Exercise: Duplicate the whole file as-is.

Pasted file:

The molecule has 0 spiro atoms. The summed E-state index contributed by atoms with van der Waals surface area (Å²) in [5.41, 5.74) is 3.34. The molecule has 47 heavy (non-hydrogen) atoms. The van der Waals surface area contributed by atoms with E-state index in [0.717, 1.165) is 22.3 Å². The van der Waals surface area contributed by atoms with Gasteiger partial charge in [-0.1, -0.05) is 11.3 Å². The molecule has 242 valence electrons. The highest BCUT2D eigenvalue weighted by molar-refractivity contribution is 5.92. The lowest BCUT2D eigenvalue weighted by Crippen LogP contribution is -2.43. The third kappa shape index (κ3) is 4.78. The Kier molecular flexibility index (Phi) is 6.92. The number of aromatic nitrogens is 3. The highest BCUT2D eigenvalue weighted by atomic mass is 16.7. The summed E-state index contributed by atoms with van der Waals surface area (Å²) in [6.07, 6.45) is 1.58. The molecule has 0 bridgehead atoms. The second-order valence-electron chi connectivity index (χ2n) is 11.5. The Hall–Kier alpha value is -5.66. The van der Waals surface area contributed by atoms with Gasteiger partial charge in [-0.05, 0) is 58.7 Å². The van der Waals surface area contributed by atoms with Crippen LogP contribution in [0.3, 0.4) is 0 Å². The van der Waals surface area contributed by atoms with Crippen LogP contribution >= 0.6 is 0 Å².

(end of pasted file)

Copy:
The molecule has 0 spiro atoms. The summed E-state index contributed by atoms with van der Waals surface area (Å²) in [5.41, 5.74) is 3.34. The molecule has 47 heavy (non-hydrogen) atoms. The van der Waals surface area contributed by atoms with E-state index in [0.717, 1.165) is 22.3 Å². The van der Waals surface area contributed by atoms with Gasteiger partial charge in [-0.1, -0.05) is 11.3 Å². The molecule has 242 valence electrons. The highest BCUT2D eigenvalue weighted by molar-refractivity contribution is 5.92. The lowest BCUT2D eigenvalue weighted by Crippen LogP contribution is -2.43. The third kappa shape index (κ3) is 4.78. The Kier molecular flexibility index (Phi) is 6.92. The number of aromatic nitrogens is 3. The highest BCUT2D eigenvalue weighted by atomic mass is 16.7. The summed E-state index contributed by atoms with van der Waals surface area (Å²) in [6.07, 6.45) is 1.58. The molecule has 0 bridgehead atoms. The second-order valence-electron chi connectivity index (χ2n) is 11.5. The Hall–Kier alpha value is -5.66. The van der Waals surface area contributed by atoms with Gasteiger partial charge in [-0.05, 0) is 58.7 Å². The van der Waals surface area contributed by atoms with Crippen LogP contribution in [0.3, 0.4) is 0 Å². The van der Waals surface area contributed by atoms with Crippen LogP contribution >= 0.6 is 0 Å².